The Pacifica, eighth blackbird and other guest artists will also be featured in 50th anniversary concerts of Contempo, founded by the late Ralph Shapey as the Contemporary Chamber Players in the fall of 1964. Shapey himself will be remembered with a performance of his Concertante No. 1 for Trumpet and Ten Instruments with trumpeter Stephen Burns on a program conducted by Cliff Colnot that will also include Shulamit Ran’s Perfect Storm, Huck Hodge’s Piano Quintet with pianist Anthony Cheung and two world premieres: the posthumous performance of Lee Hyla’s Wave composed for these concerts before the Northwestern University’s composition chair’s death in June, and former University of Chicago professor John Eaton’s The End of It (Jan. 24).

In addition to the Pacifica, eighth blackbird and friends, soprano Michelle Areyzaga is the vocalist for a Contempo program that includes Helen Grime’s Entwined Channels, Howard Sandroff’s Chants des Femmes, Earl Kim’s Now and Then and another two world premieres: Gunther Schuller’s Four Adventures and Sofia Gubaidulina’s Pilgrimage of Four (March 1).

Other Comtempo concerts include Pacifica and eighth blackbird with mezzo-soprano Julia Bentley with Colnot conducting in a program that includes music of Francisco Castillo-Trigueros, Michael LaCroix, David Gordon, Eric Brinkman and Yuan-Chen Li (April 23) as well as two free concerts of music of University of Chicago doctoral candidates dissertation works (May 6, 15). Concerts take place at Mandel Hall and at the Logan Center.

Avalon Quartet (

The quartet-in-residence at Northern Illinois University — a position occupied by the Vermeer Quartet before it retired in 2007 — the Avalon Quartet also gives regular concerts in Chicago. Following up on its traversal of a Beethoven cycle two years ago and a Bartók cycle last season, this year Avalon will perform a Brahms cycle alongside of music of Schumann, Debussy, Berg and Lachenmann at the Art Institute of Chicago’s Fullerton Hall followed by gallery walks that tie together revolutions in music, painting and sculpture. 2 p.m. Sundays, Sept. 28, Nov. 9, Feb. 22, April 12.

Dempster Street Pro Musica (

Three Sunday afternoon concerts at Evanston’s SPACE celebrate a wide variety of chamber music of all styles and from all periods: Bach, Handel, Takemitsu, and others with Cavatina Duo and guests (Oct. 5); “Schubert’s Vienna” with soprano Josefien Stoppelenburg and guests includes The Shepherd on the Rock and select songs with Spohr’s Nonet for woodwinds and strings and Lachner’s Quintet for Woodwinds in E flat major (Feb. 22) and “The British Are Coming!” with Patrice Michaels and Robert Orth and guests performing music of John Dowland, Vaughan Williams, Britten and Walton (May 3).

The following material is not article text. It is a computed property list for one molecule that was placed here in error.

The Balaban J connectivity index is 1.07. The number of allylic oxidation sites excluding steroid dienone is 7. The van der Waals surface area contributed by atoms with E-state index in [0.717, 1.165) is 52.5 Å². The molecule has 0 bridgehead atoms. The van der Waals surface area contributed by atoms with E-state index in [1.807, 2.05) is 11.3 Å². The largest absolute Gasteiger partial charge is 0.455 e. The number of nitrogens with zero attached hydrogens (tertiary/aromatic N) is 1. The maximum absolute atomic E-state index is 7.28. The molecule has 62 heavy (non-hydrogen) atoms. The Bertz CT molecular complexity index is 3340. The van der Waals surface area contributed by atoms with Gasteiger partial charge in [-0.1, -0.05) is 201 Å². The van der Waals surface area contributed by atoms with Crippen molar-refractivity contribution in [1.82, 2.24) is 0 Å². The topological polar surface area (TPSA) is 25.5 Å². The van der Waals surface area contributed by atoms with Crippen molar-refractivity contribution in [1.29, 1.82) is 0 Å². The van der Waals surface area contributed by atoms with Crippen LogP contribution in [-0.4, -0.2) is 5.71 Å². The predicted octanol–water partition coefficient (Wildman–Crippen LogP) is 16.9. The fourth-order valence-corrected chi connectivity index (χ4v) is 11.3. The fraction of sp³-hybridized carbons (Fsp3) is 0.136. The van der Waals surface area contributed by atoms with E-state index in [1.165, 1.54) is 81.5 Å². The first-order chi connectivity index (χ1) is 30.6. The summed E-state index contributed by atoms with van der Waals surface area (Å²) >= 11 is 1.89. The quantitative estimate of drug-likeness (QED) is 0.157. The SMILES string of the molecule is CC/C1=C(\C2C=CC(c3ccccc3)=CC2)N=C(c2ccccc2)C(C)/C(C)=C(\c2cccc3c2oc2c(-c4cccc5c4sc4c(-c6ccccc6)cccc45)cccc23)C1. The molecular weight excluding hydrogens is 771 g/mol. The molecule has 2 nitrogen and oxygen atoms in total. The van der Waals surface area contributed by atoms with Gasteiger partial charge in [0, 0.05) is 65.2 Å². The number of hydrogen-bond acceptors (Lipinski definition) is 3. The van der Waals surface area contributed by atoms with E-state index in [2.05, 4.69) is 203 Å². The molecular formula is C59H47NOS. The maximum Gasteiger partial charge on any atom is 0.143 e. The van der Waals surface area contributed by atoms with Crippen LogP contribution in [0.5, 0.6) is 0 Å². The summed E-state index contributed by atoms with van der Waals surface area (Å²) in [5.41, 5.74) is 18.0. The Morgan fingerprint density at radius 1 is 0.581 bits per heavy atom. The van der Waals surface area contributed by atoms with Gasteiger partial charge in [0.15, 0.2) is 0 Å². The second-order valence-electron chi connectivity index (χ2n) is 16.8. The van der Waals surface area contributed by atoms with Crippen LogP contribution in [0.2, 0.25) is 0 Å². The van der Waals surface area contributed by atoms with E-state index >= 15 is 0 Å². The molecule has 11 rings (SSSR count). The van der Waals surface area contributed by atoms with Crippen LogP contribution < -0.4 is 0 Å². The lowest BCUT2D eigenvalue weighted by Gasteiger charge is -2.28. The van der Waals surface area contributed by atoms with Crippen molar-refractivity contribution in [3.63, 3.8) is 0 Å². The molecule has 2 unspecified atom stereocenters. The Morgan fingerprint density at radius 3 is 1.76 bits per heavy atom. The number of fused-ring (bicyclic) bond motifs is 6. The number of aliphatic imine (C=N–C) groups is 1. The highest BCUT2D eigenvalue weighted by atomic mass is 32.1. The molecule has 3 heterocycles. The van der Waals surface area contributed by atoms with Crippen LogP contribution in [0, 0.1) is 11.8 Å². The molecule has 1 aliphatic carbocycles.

Orion Ensemble (

Now starting its 22nd season, the Orion Ensemble opens with “Stepping Out,” showcasing Schubert’s Trout Quintet and select Dvořák Slavonic Dances for four hands alongside of music by John Coltrane, Morton Gould and a new work of Jim Gailloreto (Sept. 28-Oct. 5)

“Rhapsody” includes Enescu’s Bohemian Rhapsody with music of Prokofiev, Rachmaninov, Iwan Müller’s Quartet and a world premiere Piano Trio by Sebastian Huydts (Nov. 23-Dec. 3) while “Jubilation” includes Stacy Garrop’s piece of that name along with Emil Hartmann’s Serenade and Beethoven’s Archduke Trio (March 8-18). The season finale “Celebration” includes Brahms Piano Quartet in A Major, Op. 26 with music of Marc Mellitts, Rezső Kókai and Paquito D’Rivera (May 24-31).

Performing venues include Chicago, Evanston and Geneva.

Dame Myra Hess Memorial Concerts (

Inspired by Dame Myra Hess’ wartime concerts in Great Britain, the International Music Foundation presents free weekly concerts at 12:15 p.m. Wednesdays under the magnificent Tiffany Dome in Preston Bradley Hall of the Chicago Cultural Center.


The Museum of Contemporary Art (

With David Bowie Is running through January and much of MCA’s fall programming across all genres — including music — revolving around that, MCA new music events have been greatly reduced and will mostly take place in the spring this season.

The International Contemporary Ensemble (ICE) will present Icelandic composer Anna Thorvaldsdottir’s In the Light of Air, played alongside an installation and interactive light constellation which are activated by the performers’ breath and performances (April 25).

As part of MCA’s Creative Summit, Nicole Mitchell sets her sci-fi multimedia concert Mandorla Awakening in the year 2099. Mitchell plays flute and electronics alongside her electro-acoustic chamber orchestra Black Earth Ensemble. Visual artist Ulysses Jenkins collaborates on video and lighting (May 2).